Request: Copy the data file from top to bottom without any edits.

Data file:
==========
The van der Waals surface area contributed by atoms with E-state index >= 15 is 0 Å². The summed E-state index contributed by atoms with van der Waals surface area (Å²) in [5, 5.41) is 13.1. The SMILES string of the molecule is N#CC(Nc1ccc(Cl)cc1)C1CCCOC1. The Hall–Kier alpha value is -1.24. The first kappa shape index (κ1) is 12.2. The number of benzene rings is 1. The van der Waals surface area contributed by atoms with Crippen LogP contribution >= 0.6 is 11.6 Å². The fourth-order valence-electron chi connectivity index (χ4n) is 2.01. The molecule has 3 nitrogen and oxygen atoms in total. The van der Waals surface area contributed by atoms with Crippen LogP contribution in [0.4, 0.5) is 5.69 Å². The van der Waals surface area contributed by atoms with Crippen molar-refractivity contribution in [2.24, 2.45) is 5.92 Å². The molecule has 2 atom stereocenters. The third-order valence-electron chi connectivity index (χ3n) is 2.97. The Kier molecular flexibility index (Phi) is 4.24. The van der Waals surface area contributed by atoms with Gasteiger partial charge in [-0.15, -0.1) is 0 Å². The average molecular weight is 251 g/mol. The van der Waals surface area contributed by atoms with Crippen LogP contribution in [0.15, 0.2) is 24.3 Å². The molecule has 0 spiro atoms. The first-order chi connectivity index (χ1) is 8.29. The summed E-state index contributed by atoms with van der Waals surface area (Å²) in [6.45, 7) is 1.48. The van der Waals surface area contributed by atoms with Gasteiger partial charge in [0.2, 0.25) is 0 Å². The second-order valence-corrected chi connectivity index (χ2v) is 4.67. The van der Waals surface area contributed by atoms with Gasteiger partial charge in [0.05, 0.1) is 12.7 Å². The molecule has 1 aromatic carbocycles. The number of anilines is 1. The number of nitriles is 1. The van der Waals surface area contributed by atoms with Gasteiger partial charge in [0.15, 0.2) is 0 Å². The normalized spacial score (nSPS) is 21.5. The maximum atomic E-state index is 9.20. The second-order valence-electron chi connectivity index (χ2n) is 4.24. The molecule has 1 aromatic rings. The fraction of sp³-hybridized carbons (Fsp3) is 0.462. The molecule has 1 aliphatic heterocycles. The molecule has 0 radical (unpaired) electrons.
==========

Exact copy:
The van der Waals surface area contributed by atoms with E-state index >= 15 is 0 Å². The summed E-state index contributed by atoms with van der Waals surface area (Å²) in [5, 5.41) is 13.1. The SMILES string of the molecule is N#CC(Nc1ccc(Cl)cc1)C1CCCOC1. The Hall–Kier alpha value is -1.24. The first kappa shape index (κ1) is 12.2. The number of benzene rings is 1. The van der Waals surface area contributed by atoms with Crippen LogP contribution >= 0.6 is 11.6 Å². The fourth-order valence-electron chi connectivity index (χ4n) is 2.01. The molecule has 3 nitrogen and oxygen atoms in total. The van der Waals surface area contributed by atoms with Crippen LogP contribution in [0.4, 0.5) is 5.69 Å². The van der Waals surface area contributed by atoms with Crippen molar-refractivity contribution in [2.24, 2.45) is 5.92 Å². The molecule has 2 atom stereocenters. The third-order valence-electron chi connectivity index (χ3n) is 2.97. The Kier molecular flexibility index (Phi) is 4.24. The van der Waals surface area contributed by atoms with Gasteiger partial charge in [-0.15, -0.1) is 0 Å². The average molecular weight is 251 g/mol. The van der Waals surface area contributed by atoms with Crippen LogP contribution in [0.15, 0.2) is 24.3 Å². The molecule has 0 spiro atoms. The first-order chi connectivity index (χ1) is 8.29. The summed E-state index contributed by atoms with van der Waals surface area (Å²) in [6.45, 7) is 1.48. The van der Waals surface area contributed by atoms with Gasteiger partial charge in [0.2, 0.25) is 0 Å². The second-order valence-corrected chi connectivity index (χ2v) is 4.67. The van der Waals surface area contributed by atoms with Gasteiger partial charge in [0.05, 0.1) is 12.7 Å². The molecule has 1 aromatic carbocycles. The number of anilines is 1. The number of nitriles is 1. The van der Waals surface area contributed by atoms with Gasteiger partial charge in [0.15, 0.2) is 0 Å². The normalized spacial score (nSPS) is 21.5. The maximum atomic E-state index is 9.20. The second-order valence-electron chi connectivity index (χ2n) is 4.24. The molecule has 1 aromatic rings. The fraction of sp³-hybridized carbons (Fsp3) is 0.462. The molecule has 1 aliphatic heterocycles. The molecule has 0 radical (unpaired) electrons.